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Access to healthcare for children in Palestine
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  • Published on:
    Reply to letter from Professor Gorodischer and colleagues on access to health care in Palestine
    • Tony Waterston, Retired consultant paediatrician University of Newcastle
    • Other Contributors:
      • Dina Nasser, Health adviser

    We thank Professor Gorodischer and colleagues for their comments on our article on Access for Health Care for children in Palestine.
    We believe that politics and health are inextricably intertwined, and this view is shared by WHO in the Commission on Social Determinants of Health and by many commentators such as Professor David Hunter
    We consider that health is politically determined and this is evident in relation to public health issues such as the role of the tobacco industry in smoking, the role of the food industry in nutrition, and the relevance of pharmaceutical industry funding of politicians in determining health policy in the USA.
    In relation to the connection between the occupation of Palestine and the health of its population, this is not controversial but is a fact, corroborated by WHO, UN, UNRWA, the Lancet and many non-governmental organisations such as Medical Aid to the Palestinians. For example -

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    Conflict of Interest:
    None declared.
  • Published on:
    Access to healthcare for children in Palestine
    • Rafael Gorodischer, MD, Professor of Pediatrics Ben Gurion University of the Negev, Beer-Sheva, Israel
    • Other Contributors:
      • Shay Ashkenazy, MD, MSc, Professor of Pediatrics
      • Manuel Katz, MD, Head Physician, Maternal and Child Health Department,; Past President Israel Pediatric Association
      • Matitiahu Berkovitch, MD, Professor of Pediatrics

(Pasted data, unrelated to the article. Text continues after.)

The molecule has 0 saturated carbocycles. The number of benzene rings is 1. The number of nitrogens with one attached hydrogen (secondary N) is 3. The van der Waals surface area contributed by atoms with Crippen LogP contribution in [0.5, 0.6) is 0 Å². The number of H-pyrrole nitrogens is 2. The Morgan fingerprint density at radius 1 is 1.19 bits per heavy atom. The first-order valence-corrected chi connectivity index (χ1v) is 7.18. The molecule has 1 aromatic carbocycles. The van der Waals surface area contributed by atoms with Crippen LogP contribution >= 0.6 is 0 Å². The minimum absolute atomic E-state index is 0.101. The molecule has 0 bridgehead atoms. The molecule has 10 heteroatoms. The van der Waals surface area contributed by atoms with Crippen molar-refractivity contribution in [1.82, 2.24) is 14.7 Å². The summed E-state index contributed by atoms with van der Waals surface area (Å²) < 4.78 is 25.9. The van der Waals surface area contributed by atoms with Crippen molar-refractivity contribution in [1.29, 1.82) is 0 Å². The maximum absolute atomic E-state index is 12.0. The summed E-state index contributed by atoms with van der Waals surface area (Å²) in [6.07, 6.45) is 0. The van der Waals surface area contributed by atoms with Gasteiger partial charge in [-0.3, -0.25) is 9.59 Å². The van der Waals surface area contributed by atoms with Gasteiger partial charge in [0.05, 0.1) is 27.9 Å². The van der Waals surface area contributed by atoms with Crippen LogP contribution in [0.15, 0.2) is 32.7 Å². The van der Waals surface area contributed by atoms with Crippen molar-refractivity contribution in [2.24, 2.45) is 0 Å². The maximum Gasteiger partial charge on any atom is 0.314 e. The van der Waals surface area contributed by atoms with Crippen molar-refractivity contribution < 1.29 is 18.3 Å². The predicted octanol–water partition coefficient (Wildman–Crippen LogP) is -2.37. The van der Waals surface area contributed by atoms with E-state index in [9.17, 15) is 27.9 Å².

• Shimon Barak, MD, President
      • Aviv Goldbart, MD, Professor of Pediatrics

    To the Editor,
    BMJ Open

    We concur with the authors that the health care of Palestinian children is far from desirable, and for many of them, particularly in Gaza, has even tragic consequences.

    However, the article has a clear political agenda, which is openly indicated in its last sentence. The authors chose to ignore the complex geopolitical circumstances in the area and the article is far from presenting an objective description of the situation.
    The authors mention the following providers of medical care for Palestinian children: UNRWA, Non- governmental organizations, Palestinian Red Crescent and the private sector. They fail to mention Israel as a health care provider: although following the 1993 Oslo Accord, responsibilities of health care were transferred from Israel to the Palestinian territory, every year over 160,000 Palestinians from the occupied territories receive medical treatment in Israel 1,2. Prior to the year 2005, when the Palestinian Authority took over the Gaza administration, pediatricians from the Gaza Al-Shifa

    Hospital came to the Soroka University Medical Center Pediatric Department in Beer-Sheva, Israel, for various periods of professional update, and pediatricians from the Israeli hospital periodically joined clinical rounds at the Al-Shifa Hospital Pediatric Department; often mutual friendly professional relations developed among pediatricians of both hospitals.
    We refrain from debating here the authors...

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    Conflict of Interest:
    None declared.